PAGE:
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Pharmacokinetic and Pharmacodynamic Profiling of Minocycline for Injection following a Single Infusion in Critically Ill Adults in a Phase IV Open-Label Multicenter Study (ACUMIN).

2021 02 17

Journal Article

Lodise, T.P.; Van Wart, S.; Sund, Z.M.; Bressler, A.M.; Khan, A.; Makley, A.T.; Hamad, Y.; Salata, R.A.; Silveira, F.P.; Sims, M.D.; Kabchi, B.A.; Saad, M.A.; Brown, C.; Oler, R.E.; Fowler, V.; Wunderink, R.G.

Antimicrob Agents Chemother





Acinetobacter baumannii; Adult; Animals; Anti-Bacterial Agents; Critical Illness; Humans; Microbial Sensitivity Tests; Minocycline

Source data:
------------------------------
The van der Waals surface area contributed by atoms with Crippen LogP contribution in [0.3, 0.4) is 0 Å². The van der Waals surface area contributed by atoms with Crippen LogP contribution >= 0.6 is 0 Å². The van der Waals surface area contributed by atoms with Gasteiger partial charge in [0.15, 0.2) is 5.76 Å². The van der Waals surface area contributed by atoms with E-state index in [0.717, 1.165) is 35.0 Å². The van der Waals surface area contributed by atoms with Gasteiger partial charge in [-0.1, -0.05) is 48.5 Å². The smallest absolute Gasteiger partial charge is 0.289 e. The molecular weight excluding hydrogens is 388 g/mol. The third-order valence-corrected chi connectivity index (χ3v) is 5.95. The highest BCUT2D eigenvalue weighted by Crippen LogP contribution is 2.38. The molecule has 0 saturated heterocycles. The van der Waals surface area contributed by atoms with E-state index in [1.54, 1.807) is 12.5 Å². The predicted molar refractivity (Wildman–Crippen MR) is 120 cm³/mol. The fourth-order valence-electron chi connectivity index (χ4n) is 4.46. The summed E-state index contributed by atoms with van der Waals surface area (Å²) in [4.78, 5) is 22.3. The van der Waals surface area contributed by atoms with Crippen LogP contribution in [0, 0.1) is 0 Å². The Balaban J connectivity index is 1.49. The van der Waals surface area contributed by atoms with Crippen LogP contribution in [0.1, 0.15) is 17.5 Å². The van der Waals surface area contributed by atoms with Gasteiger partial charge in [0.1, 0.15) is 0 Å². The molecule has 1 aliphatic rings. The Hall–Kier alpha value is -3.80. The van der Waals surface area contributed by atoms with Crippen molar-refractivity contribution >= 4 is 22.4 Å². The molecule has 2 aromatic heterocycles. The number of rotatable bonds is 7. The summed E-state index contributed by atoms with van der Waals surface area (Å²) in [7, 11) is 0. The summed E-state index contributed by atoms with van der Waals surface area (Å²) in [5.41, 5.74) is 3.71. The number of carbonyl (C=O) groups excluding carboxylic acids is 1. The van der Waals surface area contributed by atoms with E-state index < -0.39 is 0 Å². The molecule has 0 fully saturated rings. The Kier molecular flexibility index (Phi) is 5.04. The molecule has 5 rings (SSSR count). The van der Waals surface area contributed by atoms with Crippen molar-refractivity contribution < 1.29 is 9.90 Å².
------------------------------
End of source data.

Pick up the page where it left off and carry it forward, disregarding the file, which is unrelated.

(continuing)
Intravenous (i.v.) minocycline is increasingly used to treat infections caused by multidrug-resistant (MDR) Despite its being approved nearly 50 years ago, published information on its pharmacokinetic (PK) profile is limited. This multicenter study examined the PK and probability of pharmacokinetic-pharmacodynamic (PK-PD) target attainment profile of i.v. minocycline in critically ill patients, with suspected or documented infection with Gram-negative bacteria. The PK study population included 55 patients who received a single 200-mg i.v. dose of minocycline. Plasma PK samples were collected predose and 1, 4, 12, 24, 36, and 48 h after initiation of minocycline. Total and unbound minocycline concentrations were determined at each time point. Probabilities of achieving the PK-PD targets associated with stasis and 1-log killing (free area under the curve above the MIC [AUC:MIC] of 12 and 18, respectively) in an immunocompetent animal pneumonia infection model of were evaluated. A two-compartment population PK model with zero-order i.v. input and first-order elimination, which estimated a constant fraction unbound (f) for minocycline, best characterized the total and unbound plasma minocycline concentration-time data. The only two covariates retained in the final PK model were body surface area (associated with central volume of distribution) and albumin (associated with f). In the PK-PD probability of target attainment analyses, minocycline 200 mg i.v. every 12 h (Q12H) was predicted to result in a suboptimal PK-PD profile for patients with infections with MIC values of >1 mg/liter. Like all PK-PD profiling studies of this nature, these findings need clinical confirmation.

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